Police exonerate Israeli officers who shot tear gas canister into U.S. activist's eye
Art student Emily Henochowicz lost her eye during a protest against the IDF raid on a Gaza-bound aid flotilla in late May.
The Judea and Samaria district police found no criminal wrongdoing in the actions of the Border Police soldiers who left an American art student without an eye after getting hit in the face with a tear gas canister at a protest in Qalandiyah six months ago.
The incident took place on May 31, when Emily Henochowicz, a student at Cooper Union College in New York, took part in a small protest against the Israel Defense Forces raid on the Turkish flotilla to Gaza that morning.
Video footage of the incident shows Henochowicz, who carried a Turkish flag, injured from a tear gas grenade. She lost one of her eyes, and suffered several other fractures. Henochowicz has since returned to the United States to complete her studies.
Following the incident, Henochowicz's family filed a complaint to the Judea and Samaria district police which is responsible for investigating the operational activity of the Border Police in the West Bank. The family argued the policeman shot the canister directly at the student, against regulations.
Henochowicz submitted her testimony, as did the Border Police batallion commander, company commander and the officer who fired the canister. The Border Police officers claimed the gas canister only hit Henochowicz after it ricocheted off a barricade. The police investigators claimed this version of events is backed by video footage of the incident. The police case has been transferred to the central district attorney to decide whether charges will be filed.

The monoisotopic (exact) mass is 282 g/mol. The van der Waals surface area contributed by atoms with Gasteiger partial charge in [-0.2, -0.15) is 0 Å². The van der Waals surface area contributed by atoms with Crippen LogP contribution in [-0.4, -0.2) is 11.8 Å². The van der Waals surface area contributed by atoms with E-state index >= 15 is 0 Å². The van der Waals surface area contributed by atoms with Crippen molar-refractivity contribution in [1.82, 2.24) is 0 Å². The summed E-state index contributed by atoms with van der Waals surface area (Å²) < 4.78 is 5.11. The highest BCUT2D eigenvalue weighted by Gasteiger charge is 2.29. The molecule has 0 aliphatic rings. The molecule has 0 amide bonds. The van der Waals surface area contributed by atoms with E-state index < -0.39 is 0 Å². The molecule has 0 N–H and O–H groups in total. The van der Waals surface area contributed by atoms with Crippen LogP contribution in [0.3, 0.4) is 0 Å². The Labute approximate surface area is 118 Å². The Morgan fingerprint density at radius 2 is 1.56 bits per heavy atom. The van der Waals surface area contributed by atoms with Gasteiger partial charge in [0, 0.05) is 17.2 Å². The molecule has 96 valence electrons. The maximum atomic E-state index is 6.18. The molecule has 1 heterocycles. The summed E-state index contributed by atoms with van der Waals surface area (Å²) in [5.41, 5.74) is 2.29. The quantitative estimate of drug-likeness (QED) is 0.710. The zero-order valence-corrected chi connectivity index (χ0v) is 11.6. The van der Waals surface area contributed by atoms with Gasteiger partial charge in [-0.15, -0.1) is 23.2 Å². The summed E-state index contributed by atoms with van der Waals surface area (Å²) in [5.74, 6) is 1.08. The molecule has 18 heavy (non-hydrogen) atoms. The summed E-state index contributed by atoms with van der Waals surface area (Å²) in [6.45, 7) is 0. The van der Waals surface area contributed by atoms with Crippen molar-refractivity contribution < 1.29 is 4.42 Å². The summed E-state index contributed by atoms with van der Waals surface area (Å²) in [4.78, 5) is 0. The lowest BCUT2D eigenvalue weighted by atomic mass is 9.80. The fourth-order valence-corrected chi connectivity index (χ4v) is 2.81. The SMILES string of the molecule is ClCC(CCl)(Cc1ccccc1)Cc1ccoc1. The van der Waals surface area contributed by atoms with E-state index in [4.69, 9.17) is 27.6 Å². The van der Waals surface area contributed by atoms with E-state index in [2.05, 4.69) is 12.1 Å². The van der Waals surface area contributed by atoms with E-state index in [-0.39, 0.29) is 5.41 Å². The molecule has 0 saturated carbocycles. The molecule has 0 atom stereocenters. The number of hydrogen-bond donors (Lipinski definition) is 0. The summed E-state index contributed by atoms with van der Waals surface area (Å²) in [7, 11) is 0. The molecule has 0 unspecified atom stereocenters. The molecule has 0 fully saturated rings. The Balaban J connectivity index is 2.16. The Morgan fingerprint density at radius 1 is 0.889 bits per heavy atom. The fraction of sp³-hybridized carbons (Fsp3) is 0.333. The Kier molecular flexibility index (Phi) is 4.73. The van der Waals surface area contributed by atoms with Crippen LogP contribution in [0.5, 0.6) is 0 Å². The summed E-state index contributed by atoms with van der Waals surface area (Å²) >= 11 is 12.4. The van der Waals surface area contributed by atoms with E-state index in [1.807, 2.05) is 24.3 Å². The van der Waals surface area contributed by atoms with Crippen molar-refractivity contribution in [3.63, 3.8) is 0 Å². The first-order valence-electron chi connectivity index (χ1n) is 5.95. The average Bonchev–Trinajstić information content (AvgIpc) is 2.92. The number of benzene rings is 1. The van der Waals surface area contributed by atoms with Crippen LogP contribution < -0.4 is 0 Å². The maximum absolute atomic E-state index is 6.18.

Attorney Michael Sfard, representing the Henochowicz family, slammed the police investigation, dubbing the Judea and Samaria police "a sewage treatment plant for the Border Police." He said the investigation was negligent, pointing out that investigators did not bother to speak to Haaretz reporter Avi Issacharoff and photographer Daniel Bar-On, who were present at the scene and captured the incident in print and photos.
"Every investigation of killing or injuries ends up emitting this stench of blamelessness," Sfard said. "This particular case shows that the negligence borders whitewash. Anyone who finds no need to question objective witnesses, who have stated the Border Police officer took direct aim, is obstructing the investigation and is as good as confessing to having no interest in finding the truth."
When reached for comment, police would only say the case was now with the district attorney's office.